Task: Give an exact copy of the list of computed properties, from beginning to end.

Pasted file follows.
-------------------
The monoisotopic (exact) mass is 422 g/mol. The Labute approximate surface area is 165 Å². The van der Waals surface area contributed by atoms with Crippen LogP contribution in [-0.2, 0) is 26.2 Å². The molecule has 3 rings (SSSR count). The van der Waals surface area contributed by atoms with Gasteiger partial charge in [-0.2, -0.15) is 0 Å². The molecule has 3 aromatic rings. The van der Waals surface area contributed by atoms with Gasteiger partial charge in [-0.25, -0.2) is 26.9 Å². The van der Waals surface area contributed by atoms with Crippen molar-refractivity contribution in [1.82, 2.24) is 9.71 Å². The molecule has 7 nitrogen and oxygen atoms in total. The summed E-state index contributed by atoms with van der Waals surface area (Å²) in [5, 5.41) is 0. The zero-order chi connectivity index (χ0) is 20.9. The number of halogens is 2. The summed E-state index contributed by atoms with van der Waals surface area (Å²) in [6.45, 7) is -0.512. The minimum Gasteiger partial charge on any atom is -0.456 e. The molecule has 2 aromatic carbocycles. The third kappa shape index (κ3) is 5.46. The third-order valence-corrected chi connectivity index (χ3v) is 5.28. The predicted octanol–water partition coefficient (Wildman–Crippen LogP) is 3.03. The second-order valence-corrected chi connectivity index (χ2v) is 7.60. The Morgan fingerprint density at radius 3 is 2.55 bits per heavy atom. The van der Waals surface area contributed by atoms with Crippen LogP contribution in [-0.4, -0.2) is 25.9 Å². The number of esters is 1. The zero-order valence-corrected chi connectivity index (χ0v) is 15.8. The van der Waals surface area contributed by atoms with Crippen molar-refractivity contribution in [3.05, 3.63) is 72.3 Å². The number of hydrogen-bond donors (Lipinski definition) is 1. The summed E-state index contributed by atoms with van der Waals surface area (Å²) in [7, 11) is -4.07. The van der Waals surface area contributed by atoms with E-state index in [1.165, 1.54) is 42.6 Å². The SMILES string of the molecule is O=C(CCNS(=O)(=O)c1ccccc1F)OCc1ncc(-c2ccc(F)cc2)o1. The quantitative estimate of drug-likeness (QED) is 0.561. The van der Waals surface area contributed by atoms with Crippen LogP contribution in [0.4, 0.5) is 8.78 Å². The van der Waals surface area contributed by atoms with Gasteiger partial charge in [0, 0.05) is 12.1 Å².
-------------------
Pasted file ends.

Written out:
The monoisotopic (exact) mass is 422 g/mol. The Labute approximate surface area is 165 Å². The van der Waals surface area contributed by atoms with Crippen LogP contribution in [-0.2, 0) is 26.2 Å². The molecule has 3 rings (SSSR count). The van der Waals surface area contributed by atoms with Gasteiger partial charge in [-0.2, -0.15) is 0 Å². The molecule has 3 aromatic rings. The van der Waals surface area contributed by atoms with Gasteiger partial charge in [-0.25, -0.2) is 26.9 Å². The van der Waals surface area contributed by atoms with Crippen molar-refractivity contribution in [1.82, 2.24) is 9.71 Å². The molecule has 7 nitrogen and oxygen atoms in total. The summed E-state index contributed by atoms with van der Waals surface area (Å²) in [5, 5.41) is 0. The zero-order chi connectivity index (χ0) is 20.9. The number of halogens is 2. The summed E-state index contributed by atoms with van der Waals surface area (Å²) in [6.45, 7) is -0.512. The minimum Gasteiger partial charge on any atom is -0.456 e. The molecule has 2 aromatic carbocycles. The third kappa shape index (κ3) is 5.46. The third-order valence-corrected chi connectivity index (χ3v) is 5.28. The predicted octanol–water partition coefficient (Wildman–Crippen LogP) is 3.03. The second-order valence-corrected chi connectivity index (χ2v) is 7.60. The Morgan fingerprint density at radius 3 is 2.55 bits per heavy atom. The van der Waals surface area contributed by atoms with Crippen LogP contribution in [-0.4, -0.2) is 25.9 Å². The number of esters is 1. The zero-order valence-corrected chi connectivity index (χ0v) is 15.8. The van der Waals surface area contributed by atoms with Crippen molar-refractivity contribution in [3.05, 3.63) is 72.3 Å². The number of hydrogen-bond donors (Lipinski definition) is 1. The summed E-state index contributed by atoms with van der Waals surface area (Å²) in [7, 11) is -4.07. The van der Waals surface area contributed by atoms with E-state index in [1.165, 1.54) is 42.6 Å². The SMILES string of the molecule is O=C(CCNS(=O)(=O)c1ccccc1F)OCc1ncc(-c2ccc(F)cc2)o1. The quantitative estimate of drug-likeness (QED) is 0.561. The van der Waals surface area contributed by atoms with Crippen LogP contribution in [0.4, 0.5) is 8.78 Å². The van der Waals surface area contributed by atoms with Gasteiger partial charge in [0, 0.05) is 12.1 Å².